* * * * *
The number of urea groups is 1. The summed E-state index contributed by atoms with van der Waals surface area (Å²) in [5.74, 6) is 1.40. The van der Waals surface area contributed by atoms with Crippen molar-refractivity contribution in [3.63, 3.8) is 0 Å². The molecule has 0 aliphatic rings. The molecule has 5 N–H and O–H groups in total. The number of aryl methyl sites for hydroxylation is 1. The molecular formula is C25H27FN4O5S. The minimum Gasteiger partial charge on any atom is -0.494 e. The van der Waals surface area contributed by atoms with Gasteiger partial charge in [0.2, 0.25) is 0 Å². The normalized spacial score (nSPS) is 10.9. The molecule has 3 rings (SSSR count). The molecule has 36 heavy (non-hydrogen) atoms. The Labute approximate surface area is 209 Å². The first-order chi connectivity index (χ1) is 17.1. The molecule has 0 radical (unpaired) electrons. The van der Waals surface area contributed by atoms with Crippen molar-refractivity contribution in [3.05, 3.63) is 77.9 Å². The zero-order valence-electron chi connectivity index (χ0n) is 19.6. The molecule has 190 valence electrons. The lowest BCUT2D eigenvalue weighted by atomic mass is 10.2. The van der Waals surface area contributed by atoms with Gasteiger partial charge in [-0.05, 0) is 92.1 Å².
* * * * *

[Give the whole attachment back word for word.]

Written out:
The number of urea groups is 1. The summed E-state index contributed by atoms with van der Waals surface area (Å²) in [5.74, 6) is 1.40. The van der Waals surface area contributed by atoms with Crippen molar-refractivity contribution in [3.63, 3.8) is 0 Å². The molecule has 0 aliphatic rings. The molecule has 5 N–H and O–H groups in total. The number of aryl methyl sites for hydroxylation is 1. The molecular formula is C25H27FN4O5S. The minimum Gasteiger partial charge on any atom is -0.494 e. The van der Waals surface area contributed by atoms with Gasteiger partial charge in [0.2, 0.25) is 0 Å². The normalized spacial score (nSPS) is 10.9. The molecule has 3 rings (SSSR count). The molecule has 36 heavy (non-hydrogen) atoms. The Labute approximate surface area is 209 Å². The first-order chi connectivity index (χ1) is 17.1. The molecule has 0 radical (unpaired) electrons. The van der Waals surface area contributed by atoms with Crippen molar-refractivity contribution in [3.05, 3.63) is 77.9 Å². The zero-order valence-electron chi connectivity index (χ0n) is 19.6. The molecule has 190 valence electrons. The lowest BCUT2D eigenvalue weighted by atomic mass is 10.2. The van der Waals surface area contributed by atoms with Gasteiger partial charge in [-0.05, 0) is 92.1 Å².